Tillandsia oaxacana L.B. Smith is another closely related species but is amply distinct morphologically and does not grow very near to Guatemala. Renate Ehlers (1990) recognized that the Guatemalan plant was not T. oaxacana (and it could not be the T. velickiana if that plant were the same as T. matudae); therefore, it needed a name which she supplied: T. feldhoffii. She described and illustrated it accurately and fully. There is no confusion associated with the name. However, I consider it to be a superfluous renaming of the older T. velickiana.
Up to this point, I have described events that, in a perfect world, should not have occurred:
a) the mixing of characters of two distinct species in an original description,
b) the use of a misnamed photo of a different species in a supplemental note,
c) the erroneous synonymizing of a good species and its renaming.
Can Tillandsia velickiana really be distinguished from T. matudae? Can it be separated from T. feldhoffii?
We need to look at the type specimens (the original dried specimens on which the species author based their names). Note that T. velickiana has a simple, elliptical inflorescence with more or less polystichously-arranged, densely lepidote floral bracts. No mature flowers are preserved on the type but nearly all observers report blue or blue-violet tubular corollas with conspicuously exserted stamens and style. I concur with the latter observation.
In contrast, T. matudae has a compound, digitate inflorescence with distichously arranged, sparsely lepidote (often nearly glabrous) floral bracts. The flowers of the type appear to have included stamens and style. No color is stated. They are now known to have exserted stamens and style and white petals. This is clearly shown in the photo of "Tillandsia velickeana" (sic) mentioned above. So, T. velickiana can be distinguished from T. matudae by flower arrangement (polystichous, not distichous), by floral bract indumentum (densely, not sparsely lepidote) and by corolla color (blue or blue-violet, not white).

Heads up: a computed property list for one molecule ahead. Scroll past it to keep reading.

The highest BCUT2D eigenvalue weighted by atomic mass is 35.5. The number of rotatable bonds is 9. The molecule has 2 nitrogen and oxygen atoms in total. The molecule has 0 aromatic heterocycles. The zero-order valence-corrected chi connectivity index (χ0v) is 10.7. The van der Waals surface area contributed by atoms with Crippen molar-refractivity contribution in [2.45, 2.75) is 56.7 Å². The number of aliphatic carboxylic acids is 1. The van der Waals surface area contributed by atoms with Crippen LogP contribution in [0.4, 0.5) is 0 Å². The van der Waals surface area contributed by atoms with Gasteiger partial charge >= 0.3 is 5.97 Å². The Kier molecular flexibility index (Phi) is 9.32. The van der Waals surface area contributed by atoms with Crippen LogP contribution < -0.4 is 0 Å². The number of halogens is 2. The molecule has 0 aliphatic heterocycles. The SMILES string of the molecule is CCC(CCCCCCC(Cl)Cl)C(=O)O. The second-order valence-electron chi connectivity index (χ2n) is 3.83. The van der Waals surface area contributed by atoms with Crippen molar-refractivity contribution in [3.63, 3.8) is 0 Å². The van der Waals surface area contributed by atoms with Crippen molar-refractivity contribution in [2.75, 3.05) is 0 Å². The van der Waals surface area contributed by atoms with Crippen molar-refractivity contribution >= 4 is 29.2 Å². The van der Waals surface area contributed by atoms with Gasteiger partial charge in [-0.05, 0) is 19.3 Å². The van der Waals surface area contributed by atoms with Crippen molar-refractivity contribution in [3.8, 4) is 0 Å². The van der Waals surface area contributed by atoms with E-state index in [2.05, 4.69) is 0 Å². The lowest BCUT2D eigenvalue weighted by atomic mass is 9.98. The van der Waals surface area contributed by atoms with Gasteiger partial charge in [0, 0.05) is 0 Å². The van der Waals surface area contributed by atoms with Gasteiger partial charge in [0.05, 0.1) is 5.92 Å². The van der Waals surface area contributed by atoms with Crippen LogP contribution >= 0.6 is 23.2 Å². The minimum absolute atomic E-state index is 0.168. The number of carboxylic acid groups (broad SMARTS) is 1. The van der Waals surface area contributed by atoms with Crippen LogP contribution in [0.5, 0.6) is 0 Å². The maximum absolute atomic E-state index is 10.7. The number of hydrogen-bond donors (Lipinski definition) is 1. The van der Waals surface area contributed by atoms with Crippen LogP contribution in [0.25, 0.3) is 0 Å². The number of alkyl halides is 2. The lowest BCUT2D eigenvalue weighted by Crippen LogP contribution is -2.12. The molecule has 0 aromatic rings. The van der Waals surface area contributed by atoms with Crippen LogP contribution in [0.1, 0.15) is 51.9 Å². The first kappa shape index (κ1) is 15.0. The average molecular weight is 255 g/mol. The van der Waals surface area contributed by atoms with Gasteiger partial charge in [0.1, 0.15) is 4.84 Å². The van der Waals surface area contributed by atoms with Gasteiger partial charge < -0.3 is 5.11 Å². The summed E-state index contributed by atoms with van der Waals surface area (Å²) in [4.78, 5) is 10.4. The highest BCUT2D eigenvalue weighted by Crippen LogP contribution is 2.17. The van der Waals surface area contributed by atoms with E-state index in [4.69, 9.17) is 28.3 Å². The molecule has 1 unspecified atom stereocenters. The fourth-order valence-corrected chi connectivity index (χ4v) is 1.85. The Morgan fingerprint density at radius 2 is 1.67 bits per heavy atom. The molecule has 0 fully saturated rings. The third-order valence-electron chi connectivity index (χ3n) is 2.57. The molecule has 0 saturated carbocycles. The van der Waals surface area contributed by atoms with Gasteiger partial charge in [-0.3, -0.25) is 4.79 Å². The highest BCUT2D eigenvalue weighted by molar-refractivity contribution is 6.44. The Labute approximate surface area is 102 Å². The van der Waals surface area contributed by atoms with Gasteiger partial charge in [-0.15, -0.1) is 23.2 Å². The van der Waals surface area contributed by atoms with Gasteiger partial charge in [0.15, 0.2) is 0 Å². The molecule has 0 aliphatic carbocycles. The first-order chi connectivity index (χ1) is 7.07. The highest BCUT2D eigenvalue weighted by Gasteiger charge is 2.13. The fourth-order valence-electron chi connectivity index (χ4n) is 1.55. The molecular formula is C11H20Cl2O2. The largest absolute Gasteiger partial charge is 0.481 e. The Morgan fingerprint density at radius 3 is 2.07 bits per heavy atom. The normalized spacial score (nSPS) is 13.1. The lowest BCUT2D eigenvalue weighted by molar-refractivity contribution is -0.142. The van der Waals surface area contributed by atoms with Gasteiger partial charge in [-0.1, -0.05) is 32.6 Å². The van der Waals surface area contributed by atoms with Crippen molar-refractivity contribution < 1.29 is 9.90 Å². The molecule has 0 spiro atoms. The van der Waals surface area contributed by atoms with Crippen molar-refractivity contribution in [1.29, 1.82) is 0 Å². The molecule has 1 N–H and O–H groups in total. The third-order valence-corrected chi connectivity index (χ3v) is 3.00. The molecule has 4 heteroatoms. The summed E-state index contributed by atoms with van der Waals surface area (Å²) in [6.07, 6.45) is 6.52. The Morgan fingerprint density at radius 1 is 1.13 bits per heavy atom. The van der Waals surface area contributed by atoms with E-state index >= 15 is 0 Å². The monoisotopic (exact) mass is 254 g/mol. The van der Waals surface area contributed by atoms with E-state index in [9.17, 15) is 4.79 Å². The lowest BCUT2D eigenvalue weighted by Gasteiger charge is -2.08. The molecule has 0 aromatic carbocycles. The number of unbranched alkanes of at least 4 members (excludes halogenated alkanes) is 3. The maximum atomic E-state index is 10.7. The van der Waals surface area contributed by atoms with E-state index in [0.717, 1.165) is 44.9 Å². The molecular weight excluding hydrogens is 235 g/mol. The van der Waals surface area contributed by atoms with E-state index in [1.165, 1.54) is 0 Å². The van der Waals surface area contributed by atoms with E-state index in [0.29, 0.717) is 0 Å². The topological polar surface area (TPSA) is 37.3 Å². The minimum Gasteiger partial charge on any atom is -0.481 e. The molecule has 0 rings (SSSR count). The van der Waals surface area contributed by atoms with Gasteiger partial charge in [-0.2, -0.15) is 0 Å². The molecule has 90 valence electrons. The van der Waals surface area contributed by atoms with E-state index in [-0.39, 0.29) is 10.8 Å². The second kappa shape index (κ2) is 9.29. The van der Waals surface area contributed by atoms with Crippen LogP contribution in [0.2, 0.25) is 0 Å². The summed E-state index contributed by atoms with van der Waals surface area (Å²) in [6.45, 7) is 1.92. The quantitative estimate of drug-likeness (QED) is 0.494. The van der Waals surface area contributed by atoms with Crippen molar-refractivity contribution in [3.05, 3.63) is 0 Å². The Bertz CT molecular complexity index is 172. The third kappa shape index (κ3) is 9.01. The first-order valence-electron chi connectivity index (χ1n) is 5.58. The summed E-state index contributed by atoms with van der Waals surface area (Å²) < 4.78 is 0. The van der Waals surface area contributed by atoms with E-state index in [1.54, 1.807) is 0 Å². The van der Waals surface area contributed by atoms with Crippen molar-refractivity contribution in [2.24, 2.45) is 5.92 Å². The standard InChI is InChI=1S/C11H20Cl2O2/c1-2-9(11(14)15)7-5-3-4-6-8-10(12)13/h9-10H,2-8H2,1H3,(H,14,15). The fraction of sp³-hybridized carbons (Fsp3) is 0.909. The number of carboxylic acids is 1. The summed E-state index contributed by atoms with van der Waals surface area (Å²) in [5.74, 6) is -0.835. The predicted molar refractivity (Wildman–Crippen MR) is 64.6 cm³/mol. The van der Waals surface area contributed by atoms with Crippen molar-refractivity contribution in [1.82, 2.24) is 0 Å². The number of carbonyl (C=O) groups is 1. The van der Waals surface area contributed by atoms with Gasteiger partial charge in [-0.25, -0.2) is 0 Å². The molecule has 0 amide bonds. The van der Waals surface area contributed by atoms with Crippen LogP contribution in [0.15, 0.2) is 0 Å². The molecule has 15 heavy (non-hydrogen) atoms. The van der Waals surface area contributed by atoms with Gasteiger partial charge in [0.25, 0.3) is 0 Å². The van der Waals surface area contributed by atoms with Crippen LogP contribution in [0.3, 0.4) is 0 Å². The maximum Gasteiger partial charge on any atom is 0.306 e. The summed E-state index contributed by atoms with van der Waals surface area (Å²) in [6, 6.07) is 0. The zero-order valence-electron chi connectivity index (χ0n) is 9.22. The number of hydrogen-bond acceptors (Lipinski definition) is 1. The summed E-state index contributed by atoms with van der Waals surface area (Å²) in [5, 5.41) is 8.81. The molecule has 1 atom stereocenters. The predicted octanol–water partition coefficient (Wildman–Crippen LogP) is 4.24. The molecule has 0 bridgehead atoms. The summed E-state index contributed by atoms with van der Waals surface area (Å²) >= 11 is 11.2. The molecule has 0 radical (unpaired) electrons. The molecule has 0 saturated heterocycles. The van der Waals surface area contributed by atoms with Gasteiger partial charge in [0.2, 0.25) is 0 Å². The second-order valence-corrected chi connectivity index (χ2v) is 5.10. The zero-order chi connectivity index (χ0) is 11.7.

Accordingly, T. velickiana and T. matudae are clearly good, distinct species.
It must be mentioned that both Drs. W. Rauh and J. Rutschmann understood the problems back in 1975 (correspondence in specimen folders at US) but did not elaborate or clarify matters in the literature. The reason may have been the existence of specimens (cf. Rauh 38838, 38842, 44063 at US) with characters intermediate between T. velickiana and T. matudae (compound inflorescences and partially or wholly distichously-arranged, lepidote floral bracts). In my opinion, these odd plants could represent hybrids as both Rauh and Rutschmann reported that T. velickiana and T. matudae were sympatric at several sites in Guatemala (correspondence in specimen folders at US).